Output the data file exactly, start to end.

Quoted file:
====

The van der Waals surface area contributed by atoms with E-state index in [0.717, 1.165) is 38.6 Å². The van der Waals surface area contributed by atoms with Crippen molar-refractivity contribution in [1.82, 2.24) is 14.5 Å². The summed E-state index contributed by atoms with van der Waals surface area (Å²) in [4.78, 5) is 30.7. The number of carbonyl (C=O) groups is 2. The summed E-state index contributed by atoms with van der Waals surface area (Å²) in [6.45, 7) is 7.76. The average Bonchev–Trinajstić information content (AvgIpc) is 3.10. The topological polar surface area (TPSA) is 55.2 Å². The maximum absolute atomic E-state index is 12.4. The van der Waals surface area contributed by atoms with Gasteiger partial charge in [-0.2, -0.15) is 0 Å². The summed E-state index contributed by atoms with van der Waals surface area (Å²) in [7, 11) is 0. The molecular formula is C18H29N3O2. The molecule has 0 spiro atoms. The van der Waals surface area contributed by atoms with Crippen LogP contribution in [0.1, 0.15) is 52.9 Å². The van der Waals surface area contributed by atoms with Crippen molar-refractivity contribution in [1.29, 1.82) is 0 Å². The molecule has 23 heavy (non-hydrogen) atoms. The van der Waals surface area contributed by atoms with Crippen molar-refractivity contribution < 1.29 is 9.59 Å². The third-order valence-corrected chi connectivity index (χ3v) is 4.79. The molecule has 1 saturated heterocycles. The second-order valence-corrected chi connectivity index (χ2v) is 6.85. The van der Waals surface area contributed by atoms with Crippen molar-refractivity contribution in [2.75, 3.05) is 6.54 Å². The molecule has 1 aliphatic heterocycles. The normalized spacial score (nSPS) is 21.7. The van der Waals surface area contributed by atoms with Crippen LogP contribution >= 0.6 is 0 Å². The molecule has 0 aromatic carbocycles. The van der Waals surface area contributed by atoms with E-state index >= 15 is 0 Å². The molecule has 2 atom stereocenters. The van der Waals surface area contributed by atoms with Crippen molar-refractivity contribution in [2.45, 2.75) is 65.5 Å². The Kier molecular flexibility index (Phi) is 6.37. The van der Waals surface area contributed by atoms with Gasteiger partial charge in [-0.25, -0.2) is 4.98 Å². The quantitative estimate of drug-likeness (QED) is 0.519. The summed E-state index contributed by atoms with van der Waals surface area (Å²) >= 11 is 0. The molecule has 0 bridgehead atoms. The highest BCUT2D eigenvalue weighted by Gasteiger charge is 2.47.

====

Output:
The van der Waals surface area contributed by atoms with E-state index in [0.717, 1.165) is 38.6 Å². The van der Waals surface area contributed by atoms with Crippen molar-refractivity contribution in [1.82, 2.24) is 14.5 Å². The summed E-state index contributed by atoms with van der Waals surface area (Å²) in [4.78, 5) is 30.7. The number of carbonyl (C=O) groups is 2. The summed E-state index contributed by atoms with van der Waals surface area (Å²) in [6.45, 7) is 7.76. The average Bonchev–Trinajstić information content (AvgIpc) is 3.10. The topological polar surface area (TPSA) is 55.2 Å². The maximum absolute atomic E-state index is 12.4. The van der Waals surface area contributed by atoms with Gasteiger partial charge in [-0.2, -0.15) is 0 Å². The summed E-state index contributed by atoms with van der Waals surface area (Å²) in [7, 11) is 0. The molecular formula is C18H29N3O2. The molecule has 0 spiro atoms. The van der Waals surface area contributed by atoms with Crippen LogP contribution in [0.1, 0.15) is 52.9 Å². The van der Waals surface area contributed by atoms with Crippen molar-refractivity contribution in [1.29, 1.82) is 0 Å². The molecule has 23 heavy (non-hydrogen) atoms. The van der Waals surface area contributed by atoms with Crippen molar-refractivity contribution < 1.29 is 9.59 Å². The third-order valence-corrected chi connectivity index (χ3v) is 4.79. The molecule has 1 saturated heterocycles. The second-order valence-corrected chi connectivity index (χ2v) is 6.85. The van der Waals surface area contributed by atoms with Crippen molar-refractivity contribution in [2.75, 3.05) is 6.54 Å². The molecule has 1 aliphatic heterocycles. The normalized spacial score (nSPS) is 21.7. The van der Waals surface area contributed by atoms with Crippen LogP contribution >= 0.6 is 0 Å². The molecule has 0 aromatic carbocycles. The van der Waals surface area contributed by atoms with E-state index >= 15 is 0 Å². The molecule has 2 atom stereocenters. The van der Waals surface area contributed by atoms with Crippen molar-refractivity contribution in [2.45, 2.75) is 65.5 Å². The Kier molecular flexibility index (Phi) is 6.37. The van der Waals surface area contributed by atoms with Gasteiger partial charge in [-0.25, -0.2) is 4.98 Å². The quantitative estimate of drug-likeness (QED) is 0.519. The summed E-state index contributed by atoms with van der Waals surface area (Å²) >= 11 is 0. The molecule has 0 bridgehead atoms. The highest BCUT2D eigenvalue weighted by Gasteiger charge is 2.47.